Certainly, IT must sit at the table of a committee assigned responsibility to determine programming priorities and even be able to influence some of the decisions that help the programming staff improve productivity. But the key piece of this is that our programming priorities should be driven by the business and not by the IT organization.

If you allow the IT organization to be solely responsible for determining programming priorities, it will be easier, , , however, you can never win when this is the case. The client will constantly believe you should be able to get more accomplished for them and will be frustrated with IT programming support.

4.  We need a user quality assurance (QA) function
To be the most effective, we need a knowledge expert involved in the QA process from our client, not just an IT testing effort of new software changes. Be prepared for mor kicking and screaming, , , your client wants no part in this but it is also a critical component to help your team be the most productive you can be for your client, , , the real winner is the client.

Positive outcome
The results can be significant. Your team will get more work done for the client and the client will be in much better control of their own destiny. It’s something they want, but they probably won’t be able to see how all of this gets them there. What they will tend to see is that this is just a bunch of extra work with no guarantee things will get any better.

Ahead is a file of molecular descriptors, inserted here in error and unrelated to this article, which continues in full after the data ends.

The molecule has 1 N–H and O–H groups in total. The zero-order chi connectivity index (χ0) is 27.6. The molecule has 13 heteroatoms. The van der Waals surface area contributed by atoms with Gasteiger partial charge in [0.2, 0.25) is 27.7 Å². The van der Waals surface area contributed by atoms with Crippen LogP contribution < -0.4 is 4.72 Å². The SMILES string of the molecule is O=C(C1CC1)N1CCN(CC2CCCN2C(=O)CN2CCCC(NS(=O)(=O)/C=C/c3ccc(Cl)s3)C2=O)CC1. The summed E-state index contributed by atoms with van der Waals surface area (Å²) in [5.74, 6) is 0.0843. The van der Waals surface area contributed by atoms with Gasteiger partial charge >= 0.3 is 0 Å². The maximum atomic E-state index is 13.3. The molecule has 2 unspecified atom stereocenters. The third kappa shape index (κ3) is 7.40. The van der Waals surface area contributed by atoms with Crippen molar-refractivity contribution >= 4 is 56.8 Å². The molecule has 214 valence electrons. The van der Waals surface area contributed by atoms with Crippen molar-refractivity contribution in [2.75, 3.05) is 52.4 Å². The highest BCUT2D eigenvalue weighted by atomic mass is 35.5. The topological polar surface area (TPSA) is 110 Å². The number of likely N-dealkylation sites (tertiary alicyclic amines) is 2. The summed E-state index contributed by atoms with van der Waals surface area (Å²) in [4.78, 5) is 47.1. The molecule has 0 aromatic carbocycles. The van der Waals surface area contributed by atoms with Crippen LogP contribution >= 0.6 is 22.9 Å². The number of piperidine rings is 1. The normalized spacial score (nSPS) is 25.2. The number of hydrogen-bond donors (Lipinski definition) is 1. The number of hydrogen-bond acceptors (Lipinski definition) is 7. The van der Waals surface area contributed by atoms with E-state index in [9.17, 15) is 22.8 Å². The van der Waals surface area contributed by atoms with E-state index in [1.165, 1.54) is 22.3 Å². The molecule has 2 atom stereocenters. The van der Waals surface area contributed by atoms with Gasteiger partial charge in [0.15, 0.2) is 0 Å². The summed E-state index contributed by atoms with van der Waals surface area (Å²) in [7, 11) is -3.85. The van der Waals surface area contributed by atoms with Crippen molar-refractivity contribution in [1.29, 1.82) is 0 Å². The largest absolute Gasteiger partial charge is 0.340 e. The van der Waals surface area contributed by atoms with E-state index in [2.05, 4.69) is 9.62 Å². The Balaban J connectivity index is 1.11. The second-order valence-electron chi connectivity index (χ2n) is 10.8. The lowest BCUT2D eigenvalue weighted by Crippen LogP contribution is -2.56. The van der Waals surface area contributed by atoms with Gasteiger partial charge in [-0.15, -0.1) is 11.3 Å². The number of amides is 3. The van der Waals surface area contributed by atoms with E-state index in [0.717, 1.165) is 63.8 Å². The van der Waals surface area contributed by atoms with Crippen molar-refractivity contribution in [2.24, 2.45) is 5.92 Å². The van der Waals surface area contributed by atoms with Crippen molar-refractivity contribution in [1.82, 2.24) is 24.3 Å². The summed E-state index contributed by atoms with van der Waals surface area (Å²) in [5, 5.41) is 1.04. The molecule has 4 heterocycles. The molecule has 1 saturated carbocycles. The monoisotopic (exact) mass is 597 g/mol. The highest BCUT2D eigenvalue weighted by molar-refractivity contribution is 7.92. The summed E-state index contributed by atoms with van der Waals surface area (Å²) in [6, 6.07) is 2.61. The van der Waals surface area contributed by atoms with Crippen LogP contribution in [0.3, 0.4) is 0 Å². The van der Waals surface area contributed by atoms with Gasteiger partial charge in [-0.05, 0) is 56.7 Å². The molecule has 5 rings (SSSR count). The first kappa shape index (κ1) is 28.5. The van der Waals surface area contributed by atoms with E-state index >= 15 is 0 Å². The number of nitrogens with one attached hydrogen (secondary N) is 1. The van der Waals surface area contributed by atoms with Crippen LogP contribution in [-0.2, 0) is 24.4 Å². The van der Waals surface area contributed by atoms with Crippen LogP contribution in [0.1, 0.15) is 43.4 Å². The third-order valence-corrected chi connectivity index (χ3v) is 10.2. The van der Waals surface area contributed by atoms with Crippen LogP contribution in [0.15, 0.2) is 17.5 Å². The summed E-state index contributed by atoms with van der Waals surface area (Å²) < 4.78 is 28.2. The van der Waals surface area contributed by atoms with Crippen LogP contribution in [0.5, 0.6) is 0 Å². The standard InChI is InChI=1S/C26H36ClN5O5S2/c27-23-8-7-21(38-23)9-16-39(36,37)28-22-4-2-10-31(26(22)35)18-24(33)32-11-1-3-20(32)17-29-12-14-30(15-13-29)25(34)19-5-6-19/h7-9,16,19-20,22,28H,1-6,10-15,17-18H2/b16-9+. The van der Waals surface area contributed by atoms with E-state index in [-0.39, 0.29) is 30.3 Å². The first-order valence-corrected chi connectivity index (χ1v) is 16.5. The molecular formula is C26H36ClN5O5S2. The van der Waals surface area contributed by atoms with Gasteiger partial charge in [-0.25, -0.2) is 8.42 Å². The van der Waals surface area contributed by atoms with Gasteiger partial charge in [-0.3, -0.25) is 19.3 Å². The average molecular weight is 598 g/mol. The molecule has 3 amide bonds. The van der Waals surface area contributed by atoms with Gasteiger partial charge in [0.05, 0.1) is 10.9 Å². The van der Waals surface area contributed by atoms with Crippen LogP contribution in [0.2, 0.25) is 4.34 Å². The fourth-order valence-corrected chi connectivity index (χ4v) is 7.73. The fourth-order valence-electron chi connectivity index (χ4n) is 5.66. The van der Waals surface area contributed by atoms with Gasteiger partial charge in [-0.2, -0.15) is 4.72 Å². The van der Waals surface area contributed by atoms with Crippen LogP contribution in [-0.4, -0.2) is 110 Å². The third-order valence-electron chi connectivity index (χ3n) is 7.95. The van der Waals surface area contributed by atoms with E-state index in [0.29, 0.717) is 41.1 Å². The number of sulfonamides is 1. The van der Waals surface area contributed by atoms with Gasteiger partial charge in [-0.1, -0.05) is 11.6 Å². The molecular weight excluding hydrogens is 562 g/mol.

I have never had a client organization sign up for a new change management process without some level of concern or pushing back. Expect resistance. The good news is that over time your client will embrace the process and see it simply as a way of how we get things done.

In some of my travels, I’ve seen this type of process working well in a company and when I asked the clients about it, they always tell me,  “It was hard at first, but now we wouldn’t think of trying to work without it.”

A structured change management process is well worth the effort. Don’t be discouraged by early resistance, , , expect it and persevere through it because the benefits are well worth the effort to get there.